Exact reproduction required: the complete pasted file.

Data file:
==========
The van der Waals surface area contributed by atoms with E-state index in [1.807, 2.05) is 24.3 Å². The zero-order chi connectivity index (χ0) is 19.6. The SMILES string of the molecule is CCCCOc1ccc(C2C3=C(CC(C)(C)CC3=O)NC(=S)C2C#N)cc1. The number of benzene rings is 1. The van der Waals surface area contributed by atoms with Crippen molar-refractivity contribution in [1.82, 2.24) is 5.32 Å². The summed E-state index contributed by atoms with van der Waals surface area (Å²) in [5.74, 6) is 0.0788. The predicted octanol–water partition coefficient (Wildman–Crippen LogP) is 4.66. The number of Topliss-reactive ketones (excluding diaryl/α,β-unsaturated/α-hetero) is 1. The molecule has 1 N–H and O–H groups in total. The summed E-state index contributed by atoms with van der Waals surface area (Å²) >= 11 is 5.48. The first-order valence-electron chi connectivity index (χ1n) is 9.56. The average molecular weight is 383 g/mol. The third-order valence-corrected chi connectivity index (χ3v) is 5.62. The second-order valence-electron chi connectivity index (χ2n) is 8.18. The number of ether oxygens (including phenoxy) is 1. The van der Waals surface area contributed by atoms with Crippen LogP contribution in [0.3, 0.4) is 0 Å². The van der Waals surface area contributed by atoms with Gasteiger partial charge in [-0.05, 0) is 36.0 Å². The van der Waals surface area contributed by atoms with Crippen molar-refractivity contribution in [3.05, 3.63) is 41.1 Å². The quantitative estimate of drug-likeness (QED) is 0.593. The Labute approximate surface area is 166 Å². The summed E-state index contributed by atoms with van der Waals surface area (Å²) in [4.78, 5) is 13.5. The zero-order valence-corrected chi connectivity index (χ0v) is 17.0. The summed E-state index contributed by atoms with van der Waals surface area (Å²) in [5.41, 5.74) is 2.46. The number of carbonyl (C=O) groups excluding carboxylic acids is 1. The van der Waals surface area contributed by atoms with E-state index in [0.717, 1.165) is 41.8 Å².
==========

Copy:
The van der Waals surface area contributed by atoms with E-state index in [1.807, 2.05) is 24.3 Å². The zero-order chi connectivity index (χ0) is 19.6. The SMILES string of the molecule is CCCCOc1ccc(C2C3=C(CC(C)(C)CC3=O)NC(=S)C2C#N)cc1. The number of benzene rings is 1. The van der Waals surface area contributed by atoms with Crippen molar-refractivity contribution in [1.82, 2.24) is 5.32 Å². The summed E-state index contributed by atoms with van der Waals surface area (Å²) in [5.74, 6) is 0.0788. The predicted octanol–water partition coefficient (Wildman–Crippen LogP) is 4.66. The number of Topliss-reactive ketones (excluding diaryl/α,β-unsaturated/α-hetero) is 1. The molecule has 1 N–H and O–H groups in total. The summed E-state index contributed by atoms with van der Waals surface area (Å²) >= 11 is 5.48. The first-order valence-electron chi connectivity index (χ1n) is 9.56. The average molecular weight is 383 g/mol. The third-order valence-corrected chi connectivity index (χ3v) is 5.62. The second-order valence-electron chi connectivity index (χ2n) is 8.18. The number of ether oxygens (including phenoxy) is 1. The van der Waals surface area contributed by atoms with Crippen LogP contribution in [0.3, 0.4) is 0 Å². The van der Waals surface area contributed by atoms with Gasteiger partial charge in [-0.05, 0) is 36.0 Å². The van der Waals surface area contributed by atoms with Crippen molar-refractivity contribution in [3.05, 3.63) is 41.1 Å². The quantitative estimate of drug-likeness (QED) is 0.593. The Labute approximate surface area is 166 Å². The summed E-state index contributed by atoms with van der Waals surface area (Å²) in [4.78, 5) is 13.5. The zero-order valence-corrected chi connectivity index (χ0v) is 17.0. The summed E-state index contributed by atoms with van der Waals surface area (Å²) in [5.41, 5.74) is 2.46. The number of carbonyl (C=O) groups excluding carboxylic acids is 1. The van der Waals surface area contributed by atoms with E-state index in [0.717, 1.165) is 41.8 Å².